This time around, Programming Praxis had a challenge to take the algorithm presented in Chris Okasaki’s 1995 paper Purely Functional Random-Access Lists (alternate link). The basic idea is that in traditional lists, you have `O(1)`

access to the head of the list, but `O(n)`

to any particular item in the list. The algorithm in the paper challenges that with `O(log(n))`

access to the list while preserving the ability to arbitrarily grow the list.

Basically, I just wrote up a direct translation of the code present in the paper from the ML they were using to Scheme using pmatch (a “simple linear pattern matcher” available here). You can find my entire source code here (make sure you download pmatch as well).

First, we need to provide tree functions that are designed to work on complete binary trees, taking the size as an additional parameters.

; lookup an item in a balanced binary tree (define (tree-lookup size tr i) (pmatch (list size tr i) [(,size (Leaf ,x) 0) x] [(,size (Leaf ,x) ,i) (error 'tree-lookup "subscript-error")] [(,size (Node ,x ,t1 ,t2) 0) x] [(,size (Node ,x ,t1 ,t2) ,i) (let ([size^ (div size 2)]) (if (<= i size^) (tree-lookup size^ t1 (- i 1)) (tree-lookup size^ t2 (- i 1 size^))))])) ; update a balanced binary tree with a new element (define (tree-update size tr i y) (pmatch (list size tr i y) [(,size (Leaf ,x) 0 ,y) `(Leaf ,y)] [(,size (Leaf ,x) ,i ,y) (error 'tree-update "subscript error")] [(,size (Node ,x ,t1 ,t2) 0 ,y) `(Node ,y ,t1 ,t2)] [(,size (Node ,x ,t1 ,t2) ,i ,y) (let ([size^ (div size 2)]) (if (<= i size^) `(Node ,x ,(tree-update size^ t1 (- i 1) y) ,t2) `(Node ,x ,t1 ,(tree-update size^ t2 (- i 1 size^) y))))])) |

With that, we have everything we need to represent the lists. A random access list will be defined as follows:

ralist := empty || (size tree) :: ralist

Using that definition (and Scheme’s standard empty lists for the empty ralist as well), `null?`

is each enough to define:

(define (*null? ra) (null? ra)) |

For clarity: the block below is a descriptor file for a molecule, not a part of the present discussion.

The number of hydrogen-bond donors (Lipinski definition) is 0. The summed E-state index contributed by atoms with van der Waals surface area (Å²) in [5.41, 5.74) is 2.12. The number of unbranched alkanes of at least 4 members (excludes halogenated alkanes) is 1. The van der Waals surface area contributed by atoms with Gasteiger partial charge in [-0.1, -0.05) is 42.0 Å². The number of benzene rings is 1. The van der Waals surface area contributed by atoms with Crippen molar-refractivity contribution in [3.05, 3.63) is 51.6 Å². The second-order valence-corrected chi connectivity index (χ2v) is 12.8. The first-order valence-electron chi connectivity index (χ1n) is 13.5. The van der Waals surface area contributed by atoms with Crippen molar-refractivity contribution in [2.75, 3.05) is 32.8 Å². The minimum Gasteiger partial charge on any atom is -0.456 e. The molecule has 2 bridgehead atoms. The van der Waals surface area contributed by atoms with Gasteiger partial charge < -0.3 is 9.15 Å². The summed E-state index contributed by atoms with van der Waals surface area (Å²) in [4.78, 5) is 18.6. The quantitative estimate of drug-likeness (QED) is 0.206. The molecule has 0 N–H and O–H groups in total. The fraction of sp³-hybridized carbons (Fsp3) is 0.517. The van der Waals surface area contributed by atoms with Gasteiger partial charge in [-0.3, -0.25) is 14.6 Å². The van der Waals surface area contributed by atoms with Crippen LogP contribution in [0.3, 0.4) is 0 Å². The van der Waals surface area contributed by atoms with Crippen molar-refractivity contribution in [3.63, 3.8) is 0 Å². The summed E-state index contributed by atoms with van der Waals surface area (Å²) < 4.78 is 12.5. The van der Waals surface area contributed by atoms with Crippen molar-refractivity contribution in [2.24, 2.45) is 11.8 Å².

`cons`

is a little more interesting as we have to deal with potentially merging the first two items in the list to preserve the `O(log(n))`

access to the list. It’s still `O(1)`

overall for the cons though. Here’s where the power of pattern matching really shines though.

; build a random access list (define (*cons x xs) (pmatch xs [((,size1 ,t1) (,size2 ,t2) . ,rest) (if (= size1 size2) `((,(+ 1 size1 size2) (Node ,x ,t1 ,t2)) . ,rest) `((1 (Leaf ,x)) . ,xs))] [else `((1 (Leaf ,x)) . ,xs)])) |

`car`

and `cdr`

(they were named `head`

and `tail`

in the original paper which really makes more sense, but I wanted to keep to the Scheme naming convention) aren’t bad at all, the only interesting part is taking the `cdr`

of a list will split the first tree.

; return the first item in a random access list ; head in the paper (define (*car ls) (pmatch ls [() (error '*car "empty list")] [((,size (Leaf ,x)) . ,rest) x] [((,size (Node ,x ,t1 ,t2)) . ,rest) x])) ; return all but the first item of a random access list ; tail in the paper (define (*cdr ls) (pmatch ls [() (error '*cdr "empty list")] [((,size (Leaf ,x)) . ,rest) rest] [((,size (Node ,x ,t1 ,t2)) . ,rest) (let ([size^ (div size 2)]) `((,size^ ,t1) (size^ ,t2) . ,rest))])) |

The last functions presented in the paper are `lookup`

and `update`

, which have been given their Scheme names of `list-ref`

and `list-set`

(note: not `list-set!`

since the update is purely functional and no mutation is occurring). Again, very straight forward.

; pull an item out of the list in O(log(n)) time ; lookup in the paper (define (*list-ref ls i) (pmatch (list ls i) [(() ,i) (error '*list-ref "subscript error")] [(((,size ,t) . ,rest) ,i) (if (< i size) (tree-lookup size t i) (*list-ref rest (- i size)))])) ; return a new random access list with one specified change ; update in the paper (define (*list-set ls i y) (pmatch (list ls i y) [(((,size ,t) . ,rest) ,i ,y) (if (< i size) `((,size ,(tree-update size t i y)) . ,rest) `((,size ,t) . ,(*list-set rest (- i size) y)))])) |

Here are a few examples of running the code that should show you that it functions identically to Scheme’s standard list functions (except `list-ref`

is faster!).

~ (*cons 'a '()) ((1 (leaf a))) ~ (*car (*cons 'a 'b)) a ~ (*cdr (*cons 'a 'b)) b ~ (define *ls (*cons 'a (*cons 'b (*cons 'c (*cons 'd (*cons 'e '())))))) ~ *ls ((1 (leaf a)) (1 (leaf b)) (3 (node c (leaf d) (leaf e)))) ~ (*car (*cdr (*cdr *ls))) c ~ (*list-ref *ls 2) c ~ (*list-ref *ls 4) e ~ (*list-set *ls 3 'frog) ((1 (leaf a)) (1 (leaf b)) (3 (node c (leaf frog) (leaf e)))) ~ (define *ls2 (*list-set *ls 3 'frog)) ~ (*list-ref *ls2 3) frog ~ (equal? *ls *ls2) #f |

Here’s all of the code together (don’t forget pmatch as well).

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